Restricted books

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Restricted books

Postby Paul » Tue Apr 05, 2011 3:02 pm

What makes a text or teaching 'restricted'? Are there any uniform guidelines?

I find it interesting that there are two English translations of 'Flight of the Garuda' out there, one being restricted and the other being open.
This nature of mind is spontaneously present.
That spontaneity I was told is the dakini aspect.
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Re: Restricted books

Postby Malcolm » Tue Apr 05, 2011 3:09 pm

Hayagriva wrote:What makes a text or teaching 'restricted'? Are there any uniform guidelines?

I find it interesting that there are two English translations of 'Flight of the Garuda' out there, one being restricted and the other being open.



Eric Pema Kunzang's is restricted because he was following the advice of Dilgo Khyentse. Dowman's is not restricted, I assume, because he felt comfortable publishing it.

There is no central authority or committee that determines these things.
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Re: Restricted books

Postby Paul » Tue Apr 05, 2011 3:23 pm

Thanks Namdrol.

I was talking to a dharma friend ans I mentioned that one of my favourite dharma books I've ever come across is 'Buddhahood Without Meditation' - a freely available text. They were very adamant I shouldn't read it without a lung and full teaching on it. They went so far as to say it would be completely unintelligable to someone who hadn't had these. I can see merit in this position, but it seemed to go way too far in my opinion.

Obviously that's just my take on the conversation, but what's your view on this kind of position? I know there would be many out there in agreement, and many others who'd object.
This nature of mind is spontaneously present.
That spontaneity I was told is the dakini aspect.
Recognizing this should help me
Not to be stuck with fear of being sued.

-Dzongsar Khyentse Rinpoche
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Re: Restricted books

Postby gnegirl » Tue Apr 05, 2011 3:34 pm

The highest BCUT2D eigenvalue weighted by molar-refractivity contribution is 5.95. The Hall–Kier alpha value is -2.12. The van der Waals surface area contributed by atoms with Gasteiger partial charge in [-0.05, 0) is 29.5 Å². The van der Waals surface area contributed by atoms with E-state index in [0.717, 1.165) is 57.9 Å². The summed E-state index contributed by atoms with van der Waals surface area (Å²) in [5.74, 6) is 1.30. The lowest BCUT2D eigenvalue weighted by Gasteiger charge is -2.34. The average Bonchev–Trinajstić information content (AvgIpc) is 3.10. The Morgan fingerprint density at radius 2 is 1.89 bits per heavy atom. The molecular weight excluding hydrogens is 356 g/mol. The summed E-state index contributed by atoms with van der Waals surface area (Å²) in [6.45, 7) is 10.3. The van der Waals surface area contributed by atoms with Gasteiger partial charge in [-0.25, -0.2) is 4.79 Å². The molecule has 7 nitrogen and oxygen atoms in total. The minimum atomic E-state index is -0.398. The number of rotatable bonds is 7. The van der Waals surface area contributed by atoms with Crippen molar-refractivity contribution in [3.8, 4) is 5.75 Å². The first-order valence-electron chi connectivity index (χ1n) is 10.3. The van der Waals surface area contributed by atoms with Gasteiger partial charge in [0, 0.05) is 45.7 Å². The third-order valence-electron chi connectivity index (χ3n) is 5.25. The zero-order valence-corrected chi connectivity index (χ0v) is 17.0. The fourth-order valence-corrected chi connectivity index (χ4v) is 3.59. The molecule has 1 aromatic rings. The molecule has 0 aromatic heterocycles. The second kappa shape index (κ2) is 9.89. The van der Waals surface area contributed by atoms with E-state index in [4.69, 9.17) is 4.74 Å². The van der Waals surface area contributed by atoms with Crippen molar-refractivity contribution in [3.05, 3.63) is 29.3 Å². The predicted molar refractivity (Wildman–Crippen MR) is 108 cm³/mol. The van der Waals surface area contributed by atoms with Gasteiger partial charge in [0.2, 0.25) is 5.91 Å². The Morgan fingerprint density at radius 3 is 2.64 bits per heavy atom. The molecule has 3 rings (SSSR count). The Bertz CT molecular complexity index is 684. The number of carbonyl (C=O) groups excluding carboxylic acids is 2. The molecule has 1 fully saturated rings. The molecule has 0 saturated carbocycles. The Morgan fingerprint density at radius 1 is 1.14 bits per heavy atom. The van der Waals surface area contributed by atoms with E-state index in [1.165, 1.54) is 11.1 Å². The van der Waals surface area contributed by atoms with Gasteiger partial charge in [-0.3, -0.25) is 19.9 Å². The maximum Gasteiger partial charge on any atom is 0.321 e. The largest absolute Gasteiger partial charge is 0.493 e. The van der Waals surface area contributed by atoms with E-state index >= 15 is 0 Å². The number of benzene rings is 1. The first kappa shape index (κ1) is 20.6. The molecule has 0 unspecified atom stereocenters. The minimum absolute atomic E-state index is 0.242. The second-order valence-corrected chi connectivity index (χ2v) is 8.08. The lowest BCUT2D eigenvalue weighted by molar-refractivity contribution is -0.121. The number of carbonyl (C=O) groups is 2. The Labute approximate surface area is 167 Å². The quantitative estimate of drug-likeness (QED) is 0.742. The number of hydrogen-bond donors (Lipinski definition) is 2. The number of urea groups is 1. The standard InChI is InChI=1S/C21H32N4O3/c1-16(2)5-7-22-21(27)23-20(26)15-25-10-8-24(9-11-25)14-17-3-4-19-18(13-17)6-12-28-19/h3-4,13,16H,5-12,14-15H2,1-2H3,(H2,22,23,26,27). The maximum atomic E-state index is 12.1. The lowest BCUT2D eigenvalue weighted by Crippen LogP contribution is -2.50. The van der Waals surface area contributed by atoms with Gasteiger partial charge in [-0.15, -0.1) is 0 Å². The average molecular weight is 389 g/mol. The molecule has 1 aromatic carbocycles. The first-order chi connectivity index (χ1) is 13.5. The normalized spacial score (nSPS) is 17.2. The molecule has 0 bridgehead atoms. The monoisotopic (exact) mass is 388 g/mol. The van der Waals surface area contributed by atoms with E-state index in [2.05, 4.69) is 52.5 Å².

Hayagriva wrote:Thanks Namdrol.

I was talking to a dharma friend ans I mentioned that one of my favourite dharma books I've ever come across is 'Buddhahood Without Meditation' - a freely available text. They were very adamant I shouldn't read it without a lung and full teaching on it. They went so far as to say it would be completely unintelligable to someone who hadn't had these. I can see merit in this position, but it seemed to go way too far in my opinion.

Obviously that's just my take on the conversation, but what's your view on this kind of position? I know there would be many out there in agreement, and many others who'd object.


YMMV, but i read it sections of it before and after receiving lung for it, and it seemed clearer afterward. My teacher went so far as to have us concentrate on one chapter in particular.
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Re: Restricted books

Postby Pero » Tue Apr 05, 2011 3:39 pm

Hayagriva wrote:I was talking to a dharma friend ans I mentioned that one of my favourite dharma books I've ever come across is 'Buddhahood Without Meditation' - a freely available text. They were very adamant I shouldn't read it without a lung and full teaching on it. They went so far as to say it would be completely unintelligable to someone who hadn't had these. I can see merit in this position, but it seemed to go way too far in my opinion.

Obviously that's just my take on the conversation, but what's your view on this kind of position? I know there would be many out there in agreement, and many others who'd object.